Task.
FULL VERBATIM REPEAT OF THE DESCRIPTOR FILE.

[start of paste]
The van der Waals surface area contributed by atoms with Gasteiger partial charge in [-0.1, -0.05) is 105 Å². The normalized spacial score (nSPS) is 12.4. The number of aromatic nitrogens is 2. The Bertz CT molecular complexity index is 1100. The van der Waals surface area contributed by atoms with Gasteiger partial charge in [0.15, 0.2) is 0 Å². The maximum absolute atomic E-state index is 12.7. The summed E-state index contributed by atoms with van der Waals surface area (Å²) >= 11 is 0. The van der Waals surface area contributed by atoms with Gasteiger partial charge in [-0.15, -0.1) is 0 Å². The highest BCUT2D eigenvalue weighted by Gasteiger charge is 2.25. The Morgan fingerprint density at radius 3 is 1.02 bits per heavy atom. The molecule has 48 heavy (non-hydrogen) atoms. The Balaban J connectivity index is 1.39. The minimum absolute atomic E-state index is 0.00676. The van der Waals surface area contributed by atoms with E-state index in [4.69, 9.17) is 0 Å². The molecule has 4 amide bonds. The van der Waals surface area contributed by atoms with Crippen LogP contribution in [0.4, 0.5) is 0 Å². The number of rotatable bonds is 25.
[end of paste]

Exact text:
The van der Waals surface area contributed by atoms with Gasteiger partial charge in [-0.1, -0.05) is 105 Å². The normalized spacial score (nSPS) is 12.4. The number of aromatic nitrogens is 2. The Bertz CT molecular complexity index is 1100. The van der Waals surface area contributed by atoms with Gasteiger partial charge in [0.15, 0.2) is 0 Å². The maximum absolute atomic E-state index is 12.7. The summed E-state index contributed by atoms with van der Waals surface area (Å²) >= 11 is 0. The van der Waals surface area contributed by atoms with Gasteiger partial charge in [-0.15, -0.1) is 0 Å². The highest BCUT2D eigenvalue weighted by Gasteiger charge is 2.25. The Morgan fingerprint density at radius 3 is 1.02 bits per heavy atom. The molecule has 48 heavy (non-hydrogen) atoms. The Balaban J connectivity index is 1.39. The minimum absolute atomic E-state index is 0.00676. The van der Waals surface area contributed by atoms with E-state index in [4.69, 9.17) is 0 Å². The molecule has 4 amide bonds. The van der Waals surface area contributed by atoms with Crippen LogP contribution in [0.4, 0.5) is 0 Å². The number of rotatable bonds is 25.